I’ve been looking locally for a weight to make a keel bulb for my Razor, but so far around here no one carries a torpedo sinker more than 4 ounces. I can find them on the internet, but the shipping cost is hillarious…
Don’t know of lead sheet is readily available where you are - aka Flashing sheet. Many people cut the sheet to suitable shapes (kitchen scissors when the social advisor is not looking?) and epoxy together to make a bulb shape then after trials file smooth, fill with car body filler and paint.
This is an easy way to make a bulb - and leaving a slot for the fin comes easy, too.
Me, I fill a length of aluminium or copper pipe with lead, embellish it with pointy ends and call it a bulb, but also cast shaped bulbs in silicone molds too
Actually I’ve had a time finding much of anything Lead any more. I thought of flashing, but it’s not used and wheel weights, but they are being made of some alloy now. Seems like Lead is bieng phased out around here…
This may sound daft, but it is easy to cast lead sheet to the accuracy we require - not very high.
Nail thin wood (1/8 ply) onto a plank of flattish planed wood so that it makes a wall round the area you want to have as sheet - I would suggest casting long thin strips about 1inch high and a foot long. Make sure the plank is dry. Level the plank reasonably and pour in lead to the top - you now have a molten spirit level! The lead cools very fast.
Really keen casters might line the wood with aluminium foil
Yes, the wood chars: Yes; the mold is expendable after 3 or 4 casts
But if you are doing this you might prefer to cut a female shape into the wood and mold half the bulb at a time and cut out the sheet stage.
I use thermalite block (foamed lightweight aggregate building blocks) and scratch out the half shape - then fill. Not complicated - make sure its dry before pouring.
Or, as Graham says get one from a supplier
Did I mention moulds have to be dry?
Thanks for all the ideas. For me, the casting is out. I don’t have a melting pot and my wife is adamant about using her stove. I love her cooking very much, so I leave her stove alone!
I thought about the copper tube and filling it. I could do that. I also have seen the weight at Graham’s site and most likely I will be doing that. I like the two piece design, since I am using a wood keel and I really like the looks of that bulb when it’s done.
I also wrote to an ebay seller and he will send me one 8oz. torpedo sinker for $1.35 and $4.00 shipping, so I may do that as well.
I did try on my own, but it was a mess. I bought two 5 ounce sinkers from Gander Mountain (haeviest they had) and pounded them down to make them torpedo shape. Then I drilled the blunt ends and used a screw to put them together. I used two part epoxy when I put them together. I did some filing and got something of a torpedo shape. I thought it was going to work, but as I was handling it, I dropped it from about 3’ and the epoxy joint broke and the screw loosened in the lead. Don’t think that’s sturdy enough for me, so I gave that up… Really looked pretty poor anyhow…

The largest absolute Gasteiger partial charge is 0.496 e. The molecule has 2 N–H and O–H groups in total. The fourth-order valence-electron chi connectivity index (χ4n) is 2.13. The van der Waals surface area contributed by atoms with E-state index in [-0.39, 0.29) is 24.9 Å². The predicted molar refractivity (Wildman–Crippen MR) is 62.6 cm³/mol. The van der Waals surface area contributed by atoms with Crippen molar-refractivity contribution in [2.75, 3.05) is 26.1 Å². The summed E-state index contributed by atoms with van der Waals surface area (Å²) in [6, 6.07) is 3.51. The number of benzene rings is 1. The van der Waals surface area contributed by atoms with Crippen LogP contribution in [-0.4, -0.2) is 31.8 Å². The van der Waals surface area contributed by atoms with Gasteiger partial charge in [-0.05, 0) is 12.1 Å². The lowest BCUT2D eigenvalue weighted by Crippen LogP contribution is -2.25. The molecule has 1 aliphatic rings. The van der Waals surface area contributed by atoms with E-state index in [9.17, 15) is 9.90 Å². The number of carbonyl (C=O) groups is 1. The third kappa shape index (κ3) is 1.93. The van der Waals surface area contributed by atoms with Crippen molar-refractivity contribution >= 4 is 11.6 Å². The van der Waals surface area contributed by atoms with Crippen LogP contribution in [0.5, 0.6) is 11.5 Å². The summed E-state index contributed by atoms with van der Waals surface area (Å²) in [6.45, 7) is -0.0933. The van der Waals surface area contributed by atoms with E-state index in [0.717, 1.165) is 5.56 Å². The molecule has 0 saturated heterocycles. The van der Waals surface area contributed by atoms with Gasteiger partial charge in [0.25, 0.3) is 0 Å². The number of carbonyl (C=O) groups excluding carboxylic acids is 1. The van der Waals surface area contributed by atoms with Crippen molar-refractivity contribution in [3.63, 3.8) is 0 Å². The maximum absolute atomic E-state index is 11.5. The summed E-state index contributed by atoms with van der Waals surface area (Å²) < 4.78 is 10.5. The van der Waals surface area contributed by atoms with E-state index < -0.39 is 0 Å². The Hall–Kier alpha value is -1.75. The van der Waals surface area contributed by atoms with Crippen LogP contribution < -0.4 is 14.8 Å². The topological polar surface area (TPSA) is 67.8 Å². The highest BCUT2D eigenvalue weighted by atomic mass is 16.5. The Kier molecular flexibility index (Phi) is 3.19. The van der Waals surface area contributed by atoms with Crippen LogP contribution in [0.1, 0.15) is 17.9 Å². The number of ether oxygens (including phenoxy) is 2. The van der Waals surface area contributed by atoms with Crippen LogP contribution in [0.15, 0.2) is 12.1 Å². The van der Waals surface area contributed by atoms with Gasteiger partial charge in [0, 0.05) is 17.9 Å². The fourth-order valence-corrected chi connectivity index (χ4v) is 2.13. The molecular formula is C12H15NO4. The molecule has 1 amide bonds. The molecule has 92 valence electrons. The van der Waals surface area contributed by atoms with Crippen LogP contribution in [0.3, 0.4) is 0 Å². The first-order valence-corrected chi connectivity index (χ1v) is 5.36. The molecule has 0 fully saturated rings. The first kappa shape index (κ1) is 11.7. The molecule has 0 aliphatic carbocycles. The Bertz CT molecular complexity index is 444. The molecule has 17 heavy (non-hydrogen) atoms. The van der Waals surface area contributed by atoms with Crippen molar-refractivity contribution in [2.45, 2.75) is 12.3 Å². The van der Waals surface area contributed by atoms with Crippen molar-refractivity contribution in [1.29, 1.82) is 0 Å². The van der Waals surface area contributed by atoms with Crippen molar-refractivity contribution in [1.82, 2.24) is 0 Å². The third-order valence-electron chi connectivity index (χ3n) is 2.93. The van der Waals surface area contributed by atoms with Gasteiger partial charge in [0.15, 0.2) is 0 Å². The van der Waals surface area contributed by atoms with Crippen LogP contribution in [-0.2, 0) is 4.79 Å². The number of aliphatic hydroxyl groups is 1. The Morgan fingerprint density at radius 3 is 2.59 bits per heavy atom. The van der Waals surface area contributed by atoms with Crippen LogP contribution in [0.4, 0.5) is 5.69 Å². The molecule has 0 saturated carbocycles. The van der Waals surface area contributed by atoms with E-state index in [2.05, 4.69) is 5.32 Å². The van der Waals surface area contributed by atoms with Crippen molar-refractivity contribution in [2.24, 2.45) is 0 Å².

Thank you, I might need one in the near future. I just went with the 8 oz. torpedo sinker from a guy on ebay. $4.10 including shipping… I think it will work for now and he’s not too far away from here (Oklahoma)…
Has anyone ever tried casting a bulb with lead shot & epoxy?? I’ve used it as fixed internal ballast or poured it into a hollow keel but I’ve never actually cast a bulb. I wonder just how dense you could make it. Maybe, it would end up being excessively large compared to a solid lead bulb?? Maybe, it would fall apart?? If it did prove to be dense & durable enough, the thought of casting a helicopter rotor blade into it as a keel fin has appeal.
depends on what scale craft you are pulling the rotors from. but they are also very $$$ and if I’m not mistaken unless you pull them from a stunt copter, the rotor will have some lift.
if you did a epoxy/shot bulb, why wouldn’t it work…I woudl be worried about adhesion and having the occasion shot fall off. but if you dunked in or coated it in epoxy after casting, it should be fine. but keep in mind that lead shot is usually around $2 per pound, and usually sold in 25# bags…unless you know someone who like shooting and makes their own shotgun shells…
Here are the densities I dug up for the Yankee III book, in oz/cu in:
#7 Lead Shot: 3.4
Britannia Metal/Lead-free Pewter: 4.2
Copper and Bronze: About 5.1, depending on alloy
Cast Lead: 6.0
Adding bronze casting powder to the lead shot/epoxy mixture raises the density a bit. As a rule of thumb, if you have a bulb shape intended for cast lead, you should multiply the linear dimensions by 1.2 for shot, 1.12 for Britannia, and 1.05 for copper alloys. There are a few art foundries in my part of the world and I’ve toyed with the idea of getting them to cast bronze bulbs but never got the energy up actually ask about costs.
Lead-free solder for use in soldering water pipes for drinking water has a nominal specific gravity of 7.1. I is available in wire form in 1 pound rolls for about $10, and is non-toxic to the sailor, his family members (young children), and to the environment (his sailing pond). It can be readily melted by a propane hand torch, into hollow molds gouged out of a piece of scrap wood. Two pieces can then be epoxied together. The metal is readily drilled, filed, and machined on a lathe, unlike lead which tends to bind to any cutting tool. One roll of Kester brand solder would be enough for three Footys.